Wednesday, March 4, 2009 | 2 a.m.
Beyond the Sun
Sheila Pepe’s installation, “Yo Mama,” at Naomi Arin Contemporary Art, is surprising — not simply because it’s a giant crocheted rendition of a vagina suspended in air, but because of its discussion of feminist art in a city better known for the commercialization of female sexuality.
Crocheting often evokes puritanical, matronly women’s traditions. It’s your mother and her mother and so on. You anticipate scarves and sweaters, not several feet of labia in pinks, reds and purples.
But the sensual, erotic and feminist aren’t new to crocheting — which has been used by artists such as Faith Wilding since the early 1970s.
“Yo Mama,” the third in a series of works that include vaginas, represents “the women who came before us, the women who created repeated work in their own home without fanfare,” Pepe says.
Its almost 7-foot centerpiece invokes a nurturing Earth Mother concept and brings up the often and complicated conversations of sexuality, sexism and feminism on the Strip.
“I wanted to know what happens when you bring this old-school lesbian feminist imagery to Las Vegas in a sex-positive, ‘I love my vagina’ kind of way,” Pepe said while installing the exhibit last month. “The purpose of art is to bring people together and to generate conversation. I like to see what’s possible when reaching across distances.”
Would the same person who takes offense at the selling of women on billboards being driven up and down the Strip be offended by “Yo Mama”?
The installation has a wholesome, handcrafted quality that is a stark contrast to the multimedia, airbrushed, cosmetically enhanced representation of women on the Strip.
“Yo Mama” is erotic, but more than anything, it seems joyous, protective, embracing, cozy and welcoming.
The installation, which fills the entire gallery, hearkens back to generations of women long before women were talking about their sexuality and celebrating it in mainstream works such as Eve Ensler’s “The Vagina Monologues.” A community of knitters from Las Vegas, Los Angeles and San Francisco embedded their names and the names of their mothers and grandmothers in the work through a stitch-count code.
Although the handcrafted work examines issues of womanhood, sexuality, identity, culture and class, the installation is also meant to be fun.
“Humor and imagery are good ways to pull people into a multilayered conversation,” Pepe says, joking that she’s the love child of Eva Hesse and Judy Chicago. Paintings by her artist friends are another element of the show and represent varying ways women have been depicted in art.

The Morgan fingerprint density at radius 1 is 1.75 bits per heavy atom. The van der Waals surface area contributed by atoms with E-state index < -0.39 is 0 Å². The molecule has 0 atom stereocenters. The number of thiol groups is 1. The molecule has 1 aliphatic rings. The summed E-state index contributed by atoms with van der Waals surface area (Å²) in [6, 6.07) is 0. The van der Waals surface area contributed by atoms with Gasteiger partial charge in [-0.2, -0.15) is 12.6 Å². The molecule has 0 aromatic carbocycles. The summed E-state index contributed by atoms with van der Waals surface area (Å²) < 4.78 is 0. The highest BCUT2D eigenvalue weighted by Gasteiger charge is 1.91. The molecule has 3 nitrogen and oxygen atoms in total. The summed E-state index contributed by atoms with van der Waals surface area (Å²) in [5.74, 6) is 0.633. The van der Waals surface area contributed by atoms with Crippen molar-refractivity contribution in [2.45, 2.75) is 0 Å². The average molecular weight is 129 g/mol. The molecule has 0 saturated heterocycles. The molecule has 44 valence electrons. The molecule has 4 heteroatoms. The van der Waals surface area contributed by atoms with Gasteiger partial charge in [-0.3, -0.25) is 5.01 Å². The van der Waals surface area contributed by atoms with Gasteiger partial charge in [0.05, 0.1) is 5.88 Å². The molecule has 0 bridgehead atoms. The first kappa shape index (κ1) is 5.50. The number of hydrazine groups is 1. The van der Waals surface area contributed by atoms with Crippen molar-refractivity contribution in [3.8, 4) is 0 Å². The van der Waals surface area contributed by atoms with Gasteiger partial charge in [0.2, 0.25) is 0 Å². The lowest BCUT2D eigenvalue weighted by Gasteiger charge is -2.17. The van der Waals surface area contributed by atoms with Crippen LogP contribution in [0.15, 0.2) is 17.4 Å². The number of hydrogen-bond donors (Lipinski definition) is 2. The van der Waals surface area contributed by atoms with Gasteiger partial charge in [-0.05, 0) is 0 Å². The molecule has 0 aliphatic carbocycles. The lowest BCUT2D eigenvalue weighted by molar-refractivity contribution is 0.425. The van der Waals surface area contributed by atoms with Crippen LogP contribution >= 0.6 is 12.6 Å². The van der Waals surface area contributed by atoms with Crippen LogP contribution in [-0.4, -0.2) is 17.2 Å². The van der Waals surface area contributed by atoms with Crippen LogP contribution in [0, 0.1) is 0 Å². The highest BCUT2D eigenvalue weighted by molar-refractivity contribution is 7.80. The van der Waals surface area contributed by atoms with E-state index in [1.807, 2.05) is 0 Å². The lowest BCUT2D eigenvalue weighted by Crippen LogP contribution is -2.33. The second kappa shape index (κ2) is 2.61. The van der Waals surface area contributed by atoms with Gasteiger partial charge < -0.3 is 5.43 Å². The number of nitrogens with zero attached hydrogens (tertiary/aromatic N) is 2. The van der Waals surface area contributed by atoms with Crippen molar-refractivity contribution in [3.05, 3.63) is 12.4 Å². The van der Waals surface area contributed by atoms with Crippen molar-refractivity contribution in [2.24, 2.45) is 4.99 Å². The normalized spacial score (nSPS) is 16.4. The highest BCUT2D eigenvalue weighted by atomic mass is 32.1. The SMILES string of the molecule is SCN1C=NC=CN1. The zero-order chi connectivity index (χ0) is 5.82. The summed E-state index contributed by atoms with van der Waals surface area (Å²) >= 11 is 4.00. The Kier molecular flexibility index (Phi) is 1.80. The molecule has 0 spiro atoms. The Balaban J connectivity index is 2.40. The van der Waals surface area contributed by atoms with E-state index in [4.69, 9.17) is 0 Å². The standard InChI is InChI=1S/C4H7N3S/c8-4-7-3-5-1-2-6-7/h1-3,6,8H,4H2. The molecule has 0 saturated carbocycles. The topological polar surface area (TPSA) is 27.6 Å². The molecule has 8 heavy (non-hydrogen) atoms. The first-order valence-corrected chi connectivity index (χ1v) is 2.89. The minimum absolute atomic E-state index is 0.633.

Pepe, who is a lesbian, leaves it up to the viewer to interpret her work. Just as religious imagery in artwork doesn’t constitute religious art, “Yo Mama” isn’t lesbian art as much as it is art mostly by and about women with multiple interpretations.
She says she appreciates the way art serves as a way to bridge cultural divides, as when she went to Salt Lake City to work on a project with a former student and other Mormon knitters and crocheters.
Originally from Morristown, N.J., Pepe lives in Brooklyn and refers to herself as an old-school (she was born in 1959), die-hard East Coast resident naive to the rest of the country. She jokes that when arriving in Las Vegas for the installation, she half expected the plane to open onto the tarmac and lead her into a world where Frank and Dean still dominated the small Strip in the desert.
She received her master’s in fine arts from the School of the Museum of Fine Arts in Boston and teaches at Pratt Institute. Crocheting became a part of her two-dimensional works in the mid-1990s. Eventually the crocheted works became their own pieces — abstract modernist drawings in space that are made for the site where they are installed. Her works have been shown in galleries and museums across the country.
Much of her work is autobiographical, representing human labor. Her mother taught her how to crochet. The shoelaces in her works pay homage to her grandfather, an Italian immigrant, who owned a shoe repair shop. Her installation “Tunnel” pays homage to laborers, including her uncle, who helped build the Holland Tunnel, and her aunt, who took the ferry across to the Hudson River to work in a slipper factory. Pepe’s “Red Hook at Bedford Terrace,” recently commissioned for the collection of the Smith College Museum of Art, refers to areas near her Brooklyn apartment and a Massachusetts museum where she worked.